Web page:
Other Names: Gentian, Yellow Gentian, Bitter Root, Bitterwort, Gentian Root, Pale Gentian, Gentiana Lutea
Traditional Usages: Bitter Tonic to Strengthen the whole Body, Dyspeptic Complaints, Hysteria, Female Weakness, Fevers and Jaundice, Feeble Digestion in the Elderly, Jaundice, Nausea, Vomitting, Travel Sickness, Bitter Taste in Mouth, Malaria, Lack of Appetite, Angostura Bitters, Stomach Pain, Snakebite, Irritable Bowel Syndrome
Resources: Europe, Asia, China, US
Parts Used. Rhizome, Root
Administration Method: Ground and dried extracts for infusions
Possible Side Effects: Especially sensitive users may occasionally experience headaches.
Herb Action: Roborant: Restorative and a Tonic
Health Warning: Avoid if the user has gastric and duodenal peptic ulcers
Gentian Tea - Herbal remedy for Hernia: Simmer one teaspoon of gentian in a cup of water for 30 minutes. Sprinkle just a pinch of ginger and cayenne in the tea. Drink half an hour before meals.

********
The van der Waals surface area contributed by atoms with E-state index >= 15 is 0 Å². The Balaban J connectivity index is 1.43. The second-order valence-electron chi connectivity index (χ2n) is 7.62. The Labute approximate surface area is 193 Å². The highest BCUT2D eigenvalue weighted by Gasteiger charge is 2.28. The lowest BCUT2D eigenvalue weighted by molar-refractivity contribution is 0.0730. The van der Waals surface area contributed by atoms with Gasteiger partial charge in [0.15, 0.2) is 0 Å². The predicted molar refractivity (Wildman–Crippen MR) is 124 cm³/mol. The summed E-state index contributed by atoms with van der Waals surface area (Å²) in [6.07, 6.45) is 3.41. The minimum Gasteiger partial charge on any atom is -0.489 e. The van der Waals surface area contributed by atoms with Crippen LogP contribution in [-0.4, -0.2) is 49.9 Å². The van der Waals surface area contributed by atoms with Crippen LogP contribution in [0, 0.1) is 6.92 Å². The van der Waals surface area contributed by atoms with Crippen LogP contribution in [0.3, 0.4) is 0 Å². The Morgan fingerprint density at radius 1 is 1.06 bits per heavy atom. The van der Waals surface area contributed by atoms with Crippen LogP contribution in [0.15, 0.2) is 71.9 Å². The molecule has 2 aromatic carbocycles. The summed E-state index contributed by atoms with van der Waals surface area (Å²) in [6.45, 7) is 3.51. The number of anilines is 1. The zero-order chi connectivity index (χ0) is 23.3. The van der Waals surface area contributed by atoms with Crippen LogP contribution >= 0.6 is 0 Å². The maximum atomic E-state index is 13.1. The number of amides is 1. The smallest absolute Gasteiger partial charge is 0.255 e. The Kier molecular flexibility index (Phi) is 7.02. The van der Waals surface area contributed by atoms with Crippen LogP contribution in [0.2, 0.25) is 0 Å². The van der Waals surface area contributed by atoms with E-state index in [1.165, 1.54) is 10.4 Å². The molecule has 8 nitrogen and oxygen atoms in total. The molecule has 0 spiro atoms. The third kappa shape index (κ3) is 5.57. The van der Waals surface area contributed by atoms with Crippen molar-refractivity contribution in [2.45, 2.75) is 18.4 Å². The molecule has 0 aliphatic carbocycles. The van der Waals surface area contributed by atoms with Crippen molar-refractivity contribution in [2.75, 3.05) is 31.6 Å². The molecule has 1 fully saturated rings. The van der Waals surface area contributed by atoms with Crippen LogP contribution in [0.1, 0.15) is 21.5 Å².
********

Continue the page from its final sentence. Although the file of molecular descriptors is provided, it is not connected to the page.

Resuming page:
A $5.7 billion global medical bill to restore sight for the estimated 45 million people with cataracts could be slashed in half by a diet rich in colourful fruits and vegetables, according to an international study.
UK-based trade group the Health Food Manufacturers Association (HFMA) has written a formal letter of complaint to the BBC about a controversial BBC2 Horizon programme about the food supplements industry.VIEW MORE
Consumers are demanding BPA-free products, but the alternatives are no safer. Despite this alarming data, nearly 81% of Americans have detectable levels of BPS in their urine.